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Irish-American man helps bring ice bucket challenge back

Pete Frates and Pat Quinn relaunch the Ice Bucket Challenge with the Red Sox baseball team to help raise awareness of motor neurone disease
Jennifer Maloney

AN Irish-American man who pioneered the ice bucket challenge on social media has been championing its return one year later under the banner 'Every August until a cure'.

Pat Quinn (32), who was born and raised in Yonkers, New York, was diagnosed with ALS, known as motor neurone disease in the UK and Ireland on March 8 2013 a month after his 30th birthday. 

The rare and terminal condition was brought to wider public attention last summer when the ice bucket challenge craze took off.

And Pat, whose father was originally from Newry, Co Down, along with his friend Pete Frates, who also has the illness, are credited with founding one of the greatest fundraising movements in history, the ALS Ice Bucket Challenge.

More than $220 million was raised for various ALS organisations around the world. The ice bucket challenge raised £7 million in the UK – and £5 million of that is going into research for the condition which affects around 120 people in Northern Ireland.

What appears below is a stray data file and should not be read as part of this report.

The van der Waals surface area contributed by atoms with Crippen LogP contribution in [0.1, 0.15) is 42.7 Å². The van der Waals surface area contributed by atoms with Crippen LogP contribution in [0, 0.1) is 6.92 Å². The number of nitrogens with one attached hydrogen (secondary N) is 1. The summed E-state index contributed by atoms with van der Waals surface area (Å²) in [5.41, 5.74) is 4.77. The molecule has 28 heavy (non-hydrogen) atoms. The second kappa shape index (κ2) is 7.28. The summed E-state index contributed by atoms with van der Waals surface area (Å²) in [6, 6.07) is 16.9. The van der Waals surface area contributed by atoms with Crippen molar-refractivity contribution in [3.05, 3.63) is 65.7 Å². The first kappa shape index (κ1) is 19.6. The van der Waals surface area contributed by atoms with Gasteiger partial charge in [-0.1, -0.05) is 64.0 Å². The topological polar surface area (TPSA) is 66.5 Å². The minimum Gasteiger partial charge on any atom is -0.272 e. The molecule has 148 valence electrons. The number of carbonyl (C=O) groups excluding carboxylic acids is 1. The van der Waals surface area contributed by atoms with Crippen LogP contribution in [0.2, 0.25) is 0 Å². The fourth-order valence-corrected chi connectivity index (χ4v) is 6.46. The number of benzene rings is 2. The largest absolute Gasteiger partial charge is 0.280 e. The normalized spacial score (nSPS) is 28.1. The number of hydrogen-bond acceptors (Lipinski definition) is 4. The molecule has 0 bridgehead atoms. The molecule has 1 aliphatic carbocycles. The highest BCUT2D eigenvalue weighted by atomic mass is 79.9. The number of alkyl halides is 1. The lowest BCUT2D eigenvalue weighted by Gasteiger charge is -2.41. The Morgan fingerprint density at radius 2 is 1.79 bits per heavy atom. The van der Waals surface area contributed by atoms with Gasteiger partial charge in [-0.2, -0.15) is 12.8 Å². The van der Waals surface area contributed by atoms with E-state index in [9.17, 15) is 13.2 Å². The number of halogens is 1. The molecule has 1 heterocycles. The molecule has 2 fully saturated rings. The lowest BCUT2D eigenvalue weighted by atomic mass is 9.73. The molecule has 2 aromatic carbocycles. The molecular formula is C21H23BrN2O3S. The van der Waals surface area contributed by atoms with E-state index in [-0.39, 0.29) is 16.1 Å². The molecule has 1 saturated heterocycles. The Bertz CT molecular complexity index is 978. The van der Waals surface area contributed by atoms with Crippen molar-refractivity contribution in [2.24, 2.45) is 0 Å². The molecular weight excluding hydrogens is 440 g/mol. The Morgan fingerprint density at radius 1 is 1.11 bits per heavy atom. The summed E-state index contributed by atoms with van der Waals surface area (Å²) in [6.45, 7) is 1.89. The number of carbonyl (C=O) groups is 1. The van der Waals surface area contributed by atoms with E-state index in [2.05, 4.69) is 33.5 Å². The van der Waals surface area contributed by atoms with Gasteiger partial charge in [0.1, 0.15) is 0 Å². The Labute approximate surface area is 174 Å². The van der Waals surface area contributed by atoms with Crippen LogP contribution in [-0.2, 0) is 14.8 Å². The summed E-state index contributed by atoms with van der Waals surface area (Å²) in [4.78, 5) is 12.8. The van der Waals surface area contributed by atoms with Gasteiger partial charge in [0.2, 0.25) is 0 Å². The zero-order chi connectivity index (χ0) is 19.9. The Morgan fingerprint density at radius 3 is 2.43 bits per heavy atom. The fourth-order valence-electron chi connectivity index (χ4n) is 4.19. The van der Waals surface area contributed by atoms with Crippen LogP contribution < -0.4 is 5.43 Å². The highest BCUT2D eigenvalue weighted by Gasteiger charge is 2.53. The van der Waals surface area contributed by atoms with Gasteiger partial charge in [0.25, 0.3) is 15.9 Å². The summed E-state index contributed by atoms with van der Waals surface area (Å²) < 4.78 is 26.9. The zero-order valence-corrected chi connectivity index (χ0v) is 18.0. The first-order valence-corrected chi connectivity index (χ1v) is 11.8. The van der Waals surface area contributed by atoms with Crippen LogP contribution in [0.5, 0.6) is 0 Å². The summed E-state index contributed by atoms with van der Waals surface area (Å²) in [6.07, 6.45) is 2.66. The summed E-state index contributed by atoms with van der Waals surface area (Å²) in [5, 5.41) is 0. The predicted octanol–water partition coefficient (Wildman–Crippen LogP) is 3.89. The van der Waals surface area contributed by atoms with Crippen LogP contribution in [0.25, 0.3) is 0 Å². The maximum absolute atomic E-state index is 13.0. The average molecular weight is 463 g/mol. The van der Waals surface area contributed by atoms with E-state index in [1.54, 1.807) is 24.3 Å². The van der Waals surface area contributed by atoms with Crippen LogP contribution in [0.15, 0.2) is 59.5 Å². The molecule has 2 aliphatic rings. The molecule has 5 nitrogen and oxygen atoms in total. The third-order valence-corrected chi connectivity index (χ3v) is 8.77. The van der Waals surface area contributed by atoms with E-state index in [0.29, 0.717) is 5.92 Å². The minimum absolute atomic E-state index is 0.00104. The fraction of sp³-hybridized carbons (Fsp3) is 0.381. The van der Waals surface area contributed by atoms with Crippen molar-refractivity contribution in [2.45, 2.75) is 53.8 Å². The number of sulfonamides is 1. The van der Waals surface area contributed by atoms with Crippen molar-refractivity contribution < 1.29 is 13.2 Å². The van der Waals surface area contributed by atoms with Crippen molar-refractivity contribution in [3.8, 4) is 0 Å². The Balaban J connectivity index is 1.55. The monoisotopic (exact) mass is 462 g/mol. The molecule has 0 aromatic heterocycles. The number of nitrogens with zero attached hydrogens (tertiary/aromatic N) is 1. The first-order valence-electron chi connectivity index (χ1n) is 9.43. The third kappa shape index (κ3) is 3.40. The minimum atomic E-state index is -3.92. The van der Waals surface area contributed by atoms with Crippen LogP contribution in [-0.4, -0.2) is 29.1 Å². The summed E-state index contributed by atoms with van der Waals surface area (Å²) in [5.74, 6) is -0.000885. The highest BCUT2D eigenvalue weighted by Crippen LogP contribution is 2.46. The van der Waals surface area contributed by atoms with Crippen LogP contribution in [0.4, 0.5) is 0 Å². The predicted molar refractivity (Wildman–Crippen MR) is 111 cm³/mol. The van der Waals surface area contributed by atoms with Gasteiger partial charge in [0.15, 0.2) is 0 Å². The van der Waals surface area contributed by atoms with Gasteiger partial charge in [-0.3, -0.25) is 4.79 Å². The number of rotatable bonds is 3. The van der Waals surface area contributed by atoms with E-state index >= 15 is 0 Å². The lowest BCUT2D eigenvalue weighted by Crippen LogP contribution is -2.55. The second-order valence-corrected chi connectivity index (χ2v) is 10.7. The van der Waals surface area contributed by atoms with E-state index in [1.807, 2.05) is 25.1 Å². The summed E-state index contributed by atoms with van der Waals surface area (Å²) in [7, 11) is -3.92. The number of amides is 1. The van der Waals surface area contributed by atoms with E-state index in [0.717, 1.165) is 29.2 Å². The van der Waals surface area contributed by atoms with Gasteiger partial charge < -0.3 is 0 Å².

“ALS is a disease that never stops attacking," Pat said. "It’s relentless, unforgiving, and discriminates against no man or woman. We need to make a change and we need to start now. We need to make a change and we need to start now. The Ice Bucket challenge was an amazing start, but we need to push further challenge was an amazing start, but we need to push further.”

 

The hashtag - #everyAugustuntilacure - has helped bring the ice bucket challenge back to the public's attention - particularly in the US where sportsteams have again been dousing themselves in iced water.

Pat continues to be an advocate and campaigner to raise awareness of the condition.

He has appeared before Congress and give inspirational speeches at schools and universities to Facebook and Google. Pat was nominated for TIME Person of the Year in 2014.

He added: “Sometimes it is easy to question why certain things happen to you. But I believe this hand has been dealt to me for a reason. And I’m not giving up.

“I was put on this earth to make a difference in the course of such a horrific disease, And I also believe my tough Irish blood has something to do with that.”

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